The current controversy over voting by mail offers a chance to examine the benefits and drawbacks of mail-in ballots, says political scientist Anthony Fowler.
There is a bitter partisan debate unfolding on whether more Americans should cast their votes through the mail during a time when going out may be hazardous to people’s health.
The debate is provoking online disinformation and conspiracy theories that could undermine trust in the results, even if there are no major problems.
Simultaneously, Donald Trump’s reelection campaign and the Republican National Committee have filed lawsuits to stop vote-by-mail legislation in places like California and Pennsylvania.
Here, Fowler, an associate professor at the Harris School of Public Policy at the University of Chicago and an expert on elections and voter turnout, discusses existing research on mail voting—and shares how he plans to vote in November:
What can be done to ensure trust in the upcoming elections?
That’s a tough question. On one hand, we shouldn’t be complacent about fraud or the integrity of our elections. But on the other hand, we shouldn’t let unfounded fears prevent us from administering a fairer and more representative election. Election officials should do everything they can to detect and mitigate potential fraud while also educating the public about these efforts and about the typically low levels of fraud in our elections.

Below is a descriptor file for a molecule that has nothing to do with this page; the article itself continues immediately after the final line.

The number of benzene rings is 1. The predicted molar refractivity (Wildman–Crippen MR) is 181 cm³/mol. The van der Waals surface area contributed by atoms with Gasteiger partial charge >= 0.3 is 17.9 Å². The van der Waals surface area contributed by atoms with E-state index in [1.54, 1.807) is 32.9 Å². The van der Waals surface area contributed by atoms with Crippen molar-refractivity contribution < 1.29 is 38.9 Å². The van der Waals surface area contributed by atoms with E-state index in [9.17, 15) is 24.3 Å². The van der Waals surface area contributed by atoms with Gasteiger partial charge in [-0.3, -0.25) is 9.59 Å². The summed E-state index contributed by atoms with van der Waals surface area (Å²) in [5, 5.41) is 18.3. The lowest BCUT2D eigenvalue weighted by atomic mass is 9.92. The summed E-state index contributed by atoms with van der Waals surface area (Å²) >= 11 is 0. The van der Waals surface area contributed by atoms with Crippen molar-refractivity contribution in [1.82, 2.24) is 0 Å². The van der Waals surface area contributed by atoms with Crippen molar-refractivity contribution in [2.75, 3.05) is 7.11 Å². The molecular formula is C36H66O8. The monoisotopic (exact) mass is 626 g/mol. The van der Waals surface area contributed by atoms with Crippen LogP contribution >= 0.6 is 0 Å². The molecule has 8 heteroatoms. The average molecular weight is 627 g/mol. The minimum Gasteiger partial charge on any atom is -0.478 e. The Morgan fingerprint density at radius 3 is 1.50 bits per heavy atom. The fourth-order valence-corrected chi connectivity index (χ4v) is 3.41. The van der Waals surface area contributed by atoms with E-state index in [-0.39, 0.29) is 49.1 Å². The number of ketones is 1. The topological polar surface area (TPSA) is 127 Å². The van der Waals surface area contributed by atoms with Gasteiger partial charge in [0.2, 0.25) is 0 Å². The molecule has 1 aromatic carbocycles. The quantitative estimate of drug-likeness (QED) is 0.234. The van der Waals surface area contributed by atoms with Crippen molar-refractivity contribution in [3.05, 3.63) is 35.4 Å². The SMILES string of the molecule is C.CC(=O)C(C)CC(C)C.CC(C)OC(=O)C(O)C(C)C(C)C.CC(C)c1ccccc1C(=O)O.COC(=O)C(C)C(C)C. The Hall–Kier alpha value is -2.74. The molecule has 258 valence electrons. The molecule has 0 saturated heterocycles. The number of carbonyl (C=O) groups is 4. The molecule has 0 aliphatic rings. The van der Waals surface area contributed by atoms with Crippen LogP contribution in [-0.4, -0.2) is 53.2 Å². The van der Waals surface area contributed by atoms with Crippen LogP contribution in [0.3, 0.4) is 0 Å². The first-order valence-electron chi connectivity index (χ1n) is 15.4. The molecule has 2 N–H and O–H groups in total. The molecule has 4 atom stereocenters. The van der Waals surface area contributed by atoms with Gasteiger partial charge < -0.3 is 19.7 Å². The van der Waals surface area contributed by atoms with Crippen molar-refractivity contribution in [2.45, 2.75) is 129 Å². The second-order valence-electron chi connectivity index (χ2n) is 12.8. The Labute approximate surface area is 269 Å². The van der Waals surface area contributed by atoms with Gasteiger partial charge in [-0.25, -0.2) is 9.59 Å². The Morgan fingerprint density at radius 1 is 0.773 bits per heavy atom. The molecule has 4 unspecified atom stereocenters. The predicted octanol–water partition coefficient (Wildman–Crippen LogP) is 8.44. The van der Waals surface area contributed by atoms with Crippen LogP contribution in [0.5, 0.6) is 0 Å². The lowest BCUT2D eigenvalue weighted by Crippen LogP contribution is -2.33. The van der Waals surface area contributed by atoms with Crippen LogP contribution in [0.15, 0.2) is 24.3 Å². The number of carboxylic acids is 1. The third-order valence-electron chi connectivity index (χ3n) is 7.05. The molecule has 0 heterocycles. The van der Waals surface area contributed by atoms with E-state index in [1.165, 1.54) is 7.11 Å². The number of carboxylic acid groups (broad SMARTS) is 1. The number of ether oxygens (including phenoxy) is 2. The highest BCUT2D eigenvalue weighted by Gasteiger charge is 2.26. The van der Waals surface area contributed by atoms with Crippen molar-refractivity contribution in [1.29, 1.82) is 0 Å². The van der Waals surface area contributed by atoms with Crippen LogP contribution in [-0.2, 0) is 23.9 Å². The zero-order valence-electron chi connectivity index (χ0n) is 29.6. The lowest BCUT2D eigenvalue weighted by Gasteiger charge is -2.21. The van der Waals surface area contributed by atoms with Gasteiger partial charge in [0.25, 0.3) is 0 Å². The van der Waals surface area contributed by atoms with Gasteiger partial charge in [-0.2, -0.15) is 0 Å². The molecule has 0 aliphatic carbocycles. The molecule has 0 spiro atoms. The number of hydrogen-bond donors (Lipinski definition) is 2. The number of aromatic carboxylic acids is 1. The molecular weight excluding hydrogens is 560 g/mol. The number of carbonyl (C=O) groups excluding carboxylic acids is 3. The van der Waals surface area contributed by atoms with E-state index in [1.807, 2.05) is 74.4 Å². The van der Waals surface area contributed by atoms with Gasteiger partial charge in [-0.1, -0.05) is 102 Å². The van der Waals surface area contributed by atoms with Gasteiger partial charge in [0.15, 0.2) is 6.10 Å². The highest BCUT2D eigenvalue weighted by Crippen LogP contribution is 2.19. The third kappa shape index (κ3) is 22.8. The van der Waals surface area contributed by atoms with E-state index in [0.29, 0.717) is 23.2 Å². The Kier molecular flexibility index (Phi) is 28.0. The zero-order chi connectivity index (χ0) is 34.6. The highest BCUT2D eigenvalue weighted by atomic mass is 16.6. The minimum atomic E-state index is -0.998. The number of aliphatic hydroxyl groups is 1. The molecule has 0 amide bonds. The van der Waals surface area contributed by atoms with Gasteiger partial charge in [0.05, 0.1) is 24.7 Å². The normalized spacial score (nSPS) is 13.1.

What has your research shown on participation and trust of the electorate in vote-by-mail elections?
Some of the research I’ve done suggests that the American public doesn’t like mail voting. In surveys, for example, people say they don’t trust the results of mail elections and they are less likely to vote if that’s their only option.
But research also shows that when mail voting is implemented, it appears to actually increase participation. One interpretation is that people overestimate how burdensome voting by mail will be, but once they do it, they like it and they keep doing it. Another benefit of vote-by-mail is that you can cast your ballot in the comfort of your own home, and you can take the time to learn about all the offices and candidates, meaning that you might actually cast a more informed vote than you would at a polling place.
If this is right, and there is some research to support it, it means that even if mail voting doesn’t meaningfully change the composition of the voting population, it could improve electoral selection and accountability, and most voters should be happy about that.
Could there be more fraud in an election that is almost entirely vote-by-mail?
Vote by mail does introduce new risks. In theory, it could be easier for someone to fraudulently vote on behalf of someone else or for someone to tamper with the ballots in a vote-by-mail system.